How does a sperm swim? While microscopes have captured the images of plenty of sperm before, it’s tough to track the motion of these wriggling cells in three dimensions. So scientists devised a new imaging method. They hit a sample of about 1,500 sperm with two different colored light sources oriented at a 45-degree angle. The different colors cast different shadows when they hit the cells, which allowed the researchers to reconstruct each sperm’s motion.
So, what did we learn from tracking sperm? It turns out that about four to five percent of sperm swim in helices, spiraling around anywhere from 3 to 20 times per second. And much like a certain really, really, ridiculously good-looking male model, about 90 percent of these the malfunctioning sperm don’t turn left, forever tracing only right-handed spirals.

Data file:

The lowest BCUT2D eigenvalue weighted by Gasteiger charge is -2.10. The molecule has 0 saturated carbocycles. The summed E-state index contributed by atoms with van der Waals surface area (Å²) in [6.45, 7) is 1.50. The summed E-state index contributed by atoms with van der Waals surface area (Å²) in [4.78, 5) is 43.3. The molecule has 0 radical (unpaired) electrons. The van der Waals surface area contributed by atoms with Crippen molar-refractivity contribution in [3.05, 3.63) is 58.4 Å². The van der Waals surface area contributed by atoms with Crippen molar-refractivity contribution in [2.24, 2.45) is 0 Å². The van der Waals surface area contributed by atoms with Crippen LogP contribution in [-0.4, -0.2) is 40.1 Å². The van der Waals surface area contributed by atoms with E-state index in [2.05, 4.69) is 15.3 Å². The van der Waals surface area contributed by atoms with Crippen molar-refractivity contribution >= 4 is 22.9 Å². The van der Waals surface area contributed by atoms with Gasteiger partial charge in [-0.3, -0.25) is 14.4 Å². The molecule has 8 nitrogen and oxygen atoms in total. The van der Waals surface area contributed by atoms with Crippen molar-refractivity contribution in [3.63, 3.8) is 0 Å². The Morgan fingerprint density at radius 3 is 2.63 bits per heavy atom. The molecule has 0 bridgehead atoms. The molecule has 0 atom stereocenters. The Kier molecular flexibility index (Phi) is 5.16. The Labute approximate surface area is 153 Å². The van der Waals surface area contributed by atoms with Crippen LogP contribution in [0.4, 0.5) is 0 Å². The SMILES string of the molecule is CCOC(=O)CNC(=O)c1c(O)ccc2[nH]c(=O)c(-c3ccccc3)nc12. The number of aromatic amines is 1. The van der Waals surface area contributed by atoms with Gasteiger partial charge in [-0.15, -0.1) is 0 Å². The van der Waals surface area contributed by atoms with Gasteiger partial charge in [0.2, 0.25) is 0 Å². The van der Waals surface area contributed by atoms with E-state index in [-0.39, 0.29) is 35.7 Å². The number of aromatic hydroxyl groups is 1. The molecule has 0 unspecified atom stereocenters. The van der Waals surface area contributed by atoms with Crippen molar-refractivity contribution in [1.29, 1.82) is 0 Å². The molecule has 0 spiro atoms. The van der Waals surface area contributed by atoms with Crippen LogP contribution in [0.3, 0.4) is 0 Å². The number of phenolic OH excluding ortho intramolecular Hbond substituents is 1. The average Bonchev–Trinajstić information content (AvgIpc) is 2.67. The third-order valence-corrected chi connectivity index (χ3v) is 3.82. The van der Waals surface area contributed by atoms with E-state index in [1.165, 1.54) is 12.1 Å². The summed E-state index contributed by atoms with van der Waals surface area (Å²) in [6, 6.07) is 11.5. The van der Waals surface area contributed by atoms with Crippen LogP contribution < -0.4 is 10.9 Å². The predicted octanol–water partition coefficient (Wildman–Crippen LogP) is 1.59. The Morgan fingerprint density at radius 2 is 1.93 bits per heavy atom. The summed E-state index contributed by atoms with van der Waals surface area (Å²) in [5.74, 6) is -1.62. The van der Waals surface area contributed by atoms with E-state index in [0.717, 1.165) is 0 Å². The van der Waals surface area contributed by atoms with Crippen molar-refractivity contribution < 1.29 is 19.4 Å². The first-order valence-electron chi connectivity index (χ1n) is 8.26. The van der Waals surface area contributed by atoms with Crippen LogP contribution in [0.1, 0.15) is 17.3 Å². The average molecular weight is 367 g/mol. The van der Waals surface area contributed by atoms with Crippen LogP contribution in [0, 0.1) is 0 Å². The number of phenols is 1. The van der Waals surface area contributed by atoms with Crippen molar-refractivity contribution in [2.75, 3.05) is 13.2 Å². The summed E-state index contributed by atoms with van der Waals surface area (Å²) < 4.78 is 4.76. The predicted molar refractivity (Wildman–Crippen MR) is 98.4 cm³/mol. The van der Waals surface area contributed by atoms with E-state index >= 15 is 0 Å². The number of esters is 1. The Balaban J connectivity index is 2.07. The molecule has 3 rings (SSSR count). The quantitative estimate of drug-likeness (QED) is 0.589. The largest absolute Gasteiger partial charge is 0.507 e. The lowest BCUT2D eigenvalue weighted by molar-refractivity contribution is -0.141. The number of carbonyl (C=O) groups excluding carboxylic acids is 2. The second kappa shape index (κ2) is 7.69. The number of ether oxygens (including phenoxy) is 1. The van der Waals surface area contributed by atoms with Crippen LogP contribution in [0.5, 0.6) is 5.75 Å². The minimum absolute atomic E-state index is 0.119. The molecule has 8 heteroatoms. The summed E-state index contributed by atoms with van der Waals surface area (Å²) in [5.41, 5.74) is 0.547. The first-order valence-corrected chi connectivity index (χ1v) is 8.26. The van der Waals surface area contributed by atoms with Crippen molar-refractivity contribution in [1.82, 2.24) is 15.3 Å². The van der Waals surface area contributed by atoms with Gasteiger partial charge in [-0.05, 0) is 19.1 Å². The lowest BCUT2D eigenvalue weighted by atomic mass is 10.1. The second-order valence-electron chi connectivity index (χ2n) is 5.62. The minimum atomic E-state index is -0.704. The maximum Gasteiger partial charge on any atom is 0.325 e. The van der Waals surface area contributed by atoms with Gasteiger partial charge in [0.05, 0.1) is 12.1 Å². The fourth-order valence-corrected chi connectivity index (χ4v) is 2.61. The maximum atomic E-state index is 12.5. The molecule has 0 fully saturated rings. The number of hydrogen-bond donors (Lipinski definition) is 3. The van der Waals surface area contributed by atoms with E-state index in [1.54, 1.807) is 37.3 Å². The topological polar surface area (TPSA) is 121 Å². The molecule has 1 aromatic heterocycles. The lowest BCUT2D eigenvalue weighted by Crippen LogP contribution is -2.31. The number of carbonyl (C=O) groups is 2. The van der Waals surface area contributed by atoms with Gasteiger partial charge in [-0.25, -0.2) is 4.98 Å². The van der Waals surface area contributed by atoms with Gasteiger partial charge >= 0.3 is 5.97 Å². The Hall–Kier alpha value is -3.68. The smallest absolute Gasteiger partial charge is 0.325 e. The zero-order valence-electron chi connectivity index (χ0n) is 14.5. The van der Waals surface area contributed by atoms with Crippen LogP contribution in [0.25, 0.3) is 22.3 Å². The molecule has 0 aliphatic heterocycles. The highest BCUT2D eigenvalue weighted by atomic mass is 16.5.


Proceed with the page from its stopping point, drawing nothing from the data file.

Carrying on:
While it’s certainly interesting to know how sperm move in three dimensions, this is hardly earth-shaking news. But the method that these researchers pioneered has other applications. It could be used to observe a wide variety of microorganisms in motion, helping us to understand the mechanics of many other tiny swimmers.
Image courtesy of Wikimedia Commons